Recently, Kevin Jacobs, General Manager of the DeWitt, Iowa, Spahn & Rose store, was walking through his neighborhood and saw two neighbors sitting in their driveways in lawn chairs—best friends who were socially distant, yet talking and enjoying each other’s company.
“That made me think about our relationship with our customers,” Jacobs says. “Our sales staff and drivers have known some of our customers for many years. A big part of our relationship is the chatting. We might not be able to pull up a lawn chair and chat, but for right now, we’re there for them, just a call away.”
Although the Spahn & Rose sales staff can’t see customers in person because of COVID-19 and social-distancing mandates, they’re still busy making sure building materials are delivered and orders are ready for touch-free pickup.
Since mid-March, Spahn & Rose has implemented a number of procedures to help keep customers and employees safe during the pandemic.
One of the biggest differences has concerned deliveries. Via no-touch delivery—which enables contractors to receive building materials without having to be present or sign for them—Spahn & Rose will drop off at curbside or in an open garage, front yard or porch.
Previously, Spahn & Rose delivery drivers would put building materials wherever the customer requested—easily accomplished with a fleet of vehicles such as Moffett forklift trucks. Now, taking social distancing into consideration, new procedures enable customers to get their building materials without personal contact.
In addition to touch-free pickup and curbside delivery, Spahn & Rose sales staff are working from their home offices, continuing to take and fill orders for their builder and contractor customers.
“We’ve been doing this for four weeks now, and it’s been fairly seamless,” Jacobs says. “The sales team in their homes relies on us back in the yard to get orders ready for pickup or send out deliveries. We’re finding ways to get contractors the building materials they need to do their jobs.”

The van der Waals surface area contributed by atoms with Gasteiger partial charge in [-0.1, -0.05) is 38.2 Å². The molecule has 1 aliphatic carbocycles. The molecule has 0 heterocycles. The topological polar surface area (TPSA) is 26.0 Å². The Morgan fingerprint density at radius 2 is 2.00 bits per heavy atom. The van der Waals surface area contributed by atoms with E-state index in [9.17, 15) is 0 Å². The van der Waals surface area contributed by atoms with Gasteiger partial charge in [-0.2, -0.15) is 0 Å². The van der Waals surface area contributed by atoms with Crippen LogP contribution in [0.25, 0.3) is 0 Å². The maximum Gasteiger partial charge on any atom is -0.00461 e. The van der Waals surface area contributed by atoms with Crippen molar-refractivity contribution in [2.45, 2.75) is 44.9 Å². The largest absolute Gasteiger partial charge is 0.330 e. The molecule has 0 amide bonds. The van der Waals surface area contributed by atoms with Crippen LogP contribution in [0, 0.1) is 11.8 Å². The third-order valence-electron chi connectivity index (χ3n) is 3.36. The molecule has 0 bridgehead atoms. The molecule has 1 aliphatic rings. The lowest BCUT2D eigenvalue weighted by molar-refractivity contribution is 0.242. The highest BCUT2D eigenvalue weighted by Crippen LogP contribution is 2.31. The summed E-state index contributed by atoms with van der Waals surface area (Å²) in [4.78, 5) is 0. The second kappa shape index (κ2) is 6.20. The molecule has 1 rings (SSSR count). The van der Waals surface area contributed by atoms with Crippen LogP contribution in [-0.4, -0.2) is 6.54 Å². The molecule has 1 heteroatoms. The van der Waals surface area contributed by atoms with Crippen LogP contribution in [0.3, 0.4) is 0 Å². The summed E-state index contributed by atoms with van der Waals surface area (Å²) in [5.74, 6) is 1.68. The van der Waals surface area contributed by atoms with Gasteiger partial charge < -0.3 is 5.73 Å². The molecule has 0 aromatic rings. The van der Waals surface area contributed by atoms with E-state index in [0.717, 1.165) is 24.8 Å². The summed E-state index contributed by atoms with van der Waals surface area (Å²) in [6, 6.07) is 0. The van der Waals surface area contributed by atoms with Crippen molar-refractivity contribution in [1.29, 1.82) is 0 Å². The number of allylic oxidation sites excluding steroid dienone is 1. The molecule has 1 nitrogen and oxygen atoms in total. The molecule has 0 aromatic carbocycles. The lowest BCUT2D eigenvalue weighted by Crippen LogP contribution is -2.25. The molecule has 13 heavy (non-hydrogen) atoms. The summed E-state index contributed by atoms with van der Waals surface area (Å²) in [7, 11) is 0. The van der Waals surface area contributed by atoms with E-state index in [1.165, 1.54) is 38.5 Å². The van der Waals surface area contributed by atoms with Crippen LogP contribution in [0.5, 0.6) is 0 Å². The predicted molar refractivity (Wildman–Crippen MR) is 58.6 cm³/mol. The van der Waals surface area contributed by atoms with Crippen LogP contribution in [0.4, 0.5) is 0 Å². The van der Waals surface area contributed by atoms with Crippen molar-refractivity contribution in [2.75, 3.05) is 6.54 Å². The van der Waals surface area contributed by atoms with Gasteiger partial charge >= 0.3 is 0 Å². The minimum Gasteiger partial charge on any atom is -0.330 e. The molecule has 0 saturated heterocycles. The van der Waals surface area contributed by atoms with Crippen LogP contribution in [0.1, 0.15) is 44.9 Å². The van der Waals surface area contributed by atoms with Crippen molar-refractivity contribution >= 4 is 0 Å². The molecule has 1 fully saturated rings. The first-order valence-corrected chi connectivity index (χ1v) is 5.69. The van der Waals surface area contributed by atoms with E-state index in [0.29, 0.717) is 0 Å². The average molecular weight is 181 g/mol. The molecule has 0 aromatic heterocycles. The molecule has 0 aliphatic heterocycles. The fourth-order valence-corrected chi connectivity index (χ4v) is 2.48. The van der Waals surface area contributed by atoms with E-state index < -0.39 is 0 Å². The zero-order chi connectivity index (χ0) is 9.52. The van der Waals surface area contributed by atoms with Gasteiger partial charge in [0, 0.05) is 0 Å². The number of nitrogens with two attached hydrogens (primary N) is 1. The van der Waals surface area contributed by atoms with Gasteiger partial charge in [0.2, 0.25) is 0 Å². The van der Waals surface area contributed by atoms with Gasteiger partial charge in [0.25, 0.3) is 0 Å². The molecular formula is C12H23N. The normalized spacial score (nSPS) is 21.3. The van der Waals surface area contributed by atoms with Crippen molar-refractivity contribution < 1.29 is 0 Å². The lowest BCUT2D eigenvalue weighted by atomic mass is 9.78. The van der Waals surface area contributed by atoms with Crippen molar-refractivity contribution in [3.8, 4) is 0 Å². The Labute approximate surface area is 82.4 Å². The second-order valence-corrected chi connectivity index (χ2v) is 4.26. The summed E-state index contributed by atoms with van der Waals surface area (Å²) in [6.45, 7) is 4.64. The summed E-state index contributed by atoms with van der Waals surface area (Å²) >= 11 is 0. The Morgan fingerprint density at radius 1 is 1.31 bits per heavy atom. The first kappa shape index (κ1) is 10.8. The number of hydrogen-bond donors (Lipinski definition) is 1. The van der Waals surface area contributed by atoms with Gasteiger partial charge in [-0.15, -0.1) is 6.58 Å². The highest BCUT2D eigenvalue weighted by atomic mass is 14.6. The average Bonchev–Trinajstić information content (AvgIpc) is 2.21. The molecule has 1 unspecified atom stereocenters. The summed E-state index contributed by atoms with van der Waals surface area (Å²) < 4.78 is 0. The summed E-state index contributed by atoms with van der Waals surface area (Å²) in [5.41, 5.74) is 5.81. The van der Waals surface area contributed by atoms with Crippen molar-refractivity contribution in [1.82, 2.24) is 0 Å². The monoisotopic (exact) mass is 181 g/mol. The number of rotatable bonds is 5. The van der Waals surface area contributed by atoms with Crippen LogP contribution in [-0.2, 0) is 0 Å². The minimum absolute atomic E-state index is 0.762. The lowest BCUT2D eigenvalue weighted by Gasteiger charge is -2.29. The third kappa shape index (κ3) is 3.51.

The Spahn & Rose sales team have laptops at home linked to the company’s sales system, which allows them to access purchasing, invoicing and other order information. Staffers working from home can, as needed, remotely print paperwork and blueprints at the store.
One small difference: Instead of visiting customers in person to check on deliveries and take new orders, the sales team stays connected more through texts and emails—much more. “Before, a customer might call once a day at the end of the day,” Jacobs says. “Now we stay in constant contact. It’s not unusual to get 15 texts, three calls and some emails from customers. If there are any issues with orders or building materials, we want to take care of it right away.”
Though some remodeling work has been put on hold—certain homeowners don’t necessarily want contractors entering the home they’re currently living in—new homebuilding has continued, according to Jacobs. “The new homebuilders can’t let a house sit partially done for four months,” he says. “Our customers can count on Spahn & Rose, so they’re not only finishing houses but starting new ones. Contractors’ customers have already put money out for the job, and they want the job finished.”
The DeWitt store has also seen an increase in purchases from do-it-yourselfers. “The two guys inside at the counter are constantly on the phone taking orders,” Jacobs says. “People are taking advantage of touch-free pickup. They’re in and out of the yard in five or 10 minutes.”